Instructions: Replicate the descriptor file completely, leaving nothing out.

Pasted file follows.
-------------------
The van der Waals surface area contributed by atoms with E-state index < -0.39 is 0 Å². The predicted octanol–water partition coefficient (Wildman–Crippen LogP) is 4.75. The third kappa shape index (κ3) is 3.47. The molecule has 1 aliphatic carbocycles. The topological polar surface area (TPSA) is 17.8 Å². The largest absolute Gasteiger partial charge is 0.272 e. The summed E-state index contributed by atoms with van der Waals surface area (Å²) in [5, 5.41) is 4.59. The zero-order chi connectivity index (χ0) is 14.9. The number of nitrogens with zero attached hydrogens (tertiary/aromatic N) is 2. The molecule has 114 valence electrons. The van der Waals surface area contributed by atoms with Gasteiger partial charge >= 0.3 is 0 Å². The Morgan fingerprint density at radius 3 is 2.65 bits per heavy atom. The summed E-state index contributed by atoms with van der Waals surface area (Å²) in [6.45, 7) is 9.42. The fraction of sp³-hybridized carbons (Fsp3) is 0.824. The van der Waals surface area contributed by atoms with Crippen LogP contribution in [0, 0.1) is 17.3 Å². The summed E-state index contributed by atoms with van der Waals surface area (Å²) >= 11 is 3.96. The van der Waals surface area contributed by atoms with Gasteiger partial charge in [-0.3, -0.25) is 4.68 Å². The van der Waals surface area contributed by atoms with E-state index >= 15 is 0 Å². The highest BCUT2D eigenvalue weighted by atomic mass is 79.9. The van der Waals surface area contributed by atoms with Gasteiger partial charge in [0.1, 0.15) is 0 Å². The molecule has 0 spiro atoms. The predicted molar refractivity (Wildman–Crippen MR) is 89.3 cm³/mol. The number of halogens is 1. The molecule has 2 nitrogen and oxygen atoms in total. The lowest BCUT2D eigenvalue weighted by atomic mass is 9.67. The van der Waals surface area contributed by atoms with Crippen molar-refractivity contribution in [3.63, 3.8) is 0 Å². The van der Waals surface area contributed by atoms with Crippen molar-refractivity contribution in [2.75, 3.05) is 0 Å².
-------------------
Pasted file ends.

The van der Waals surface area contributed by atoms with E-state index < -0.39 is 0 Å². The predicted octanol–water partition coefficient (Wildman–Crippen LogP) is 4.75. The third kappa shape index (κ3) is 3.47. The molecule has 1 aliphatic carbocycles. The topological polar surface area (TPSA) is 17.8 Å². The largest absolute Gasteiger partial charge is 0.272 e. The summed E-state index contributed by atoms with van der Waals surface area (Å²) in [5, 5.41) is 4.59. The zero-order chi connectivity index (χ0) is 14.9. The number of nitrogens with zero attached hydrogens (tertiary/aromatic N) is 2. The molecule has 114 valence electrons. The van der Waals surface area contributed by atoms with Gasteiger partial charge >= 0.3 is 0 Å². The Morgan fingerprint density at radius 3 is 2.65 bits per heavy atom. The summed E-state index contributed by atoms with van der Waals surface area (Å²) in [6.45, 7) is 9.42. The fraction of sp³-hybridized carbons (Fsp3) is 0.824. The van der Waals surface area contributed by atoms with Crippen LogP contribution in [0, 0.1) is 17.3 Å². The summed E-state index contributed by atoms with van der Waals surface area (Å²) >= 11 is 3.96. The van der Waals surface area contributed by atoms with Gasteiger partial charge in [-0.3, -0.25) is 4.68 Å². The van der Waals surface area contributed by atoms with E-state index >= 15 is 0 Å². The highest BCUT2D eigenvalue weighted by atomic mass is 79.9. The van der Waals surface area contributed by atoms with Gasteiger partial charge in [0.1, 0.15) is 0 Å². The molecule has 0 spiro atoms. The predicted molar refractivity (Wildman–Crippen MR) is 89.3 cm³/mol. The number of halogens is 1. The molecule has 2 nitrogen and oxygen atoms in total. The lowest BCUT2D eigenvalue weighted by atomic mass is 9.67. The van der Waals surface area contributed by atoms with Crippen molar-refractivity contribution in [3.63, 3.8) is 0 Å². The van der Waals surface area contributed by atoms with Crippen molar-refractivity contribution in [2.75, 3.05) is 0 Å².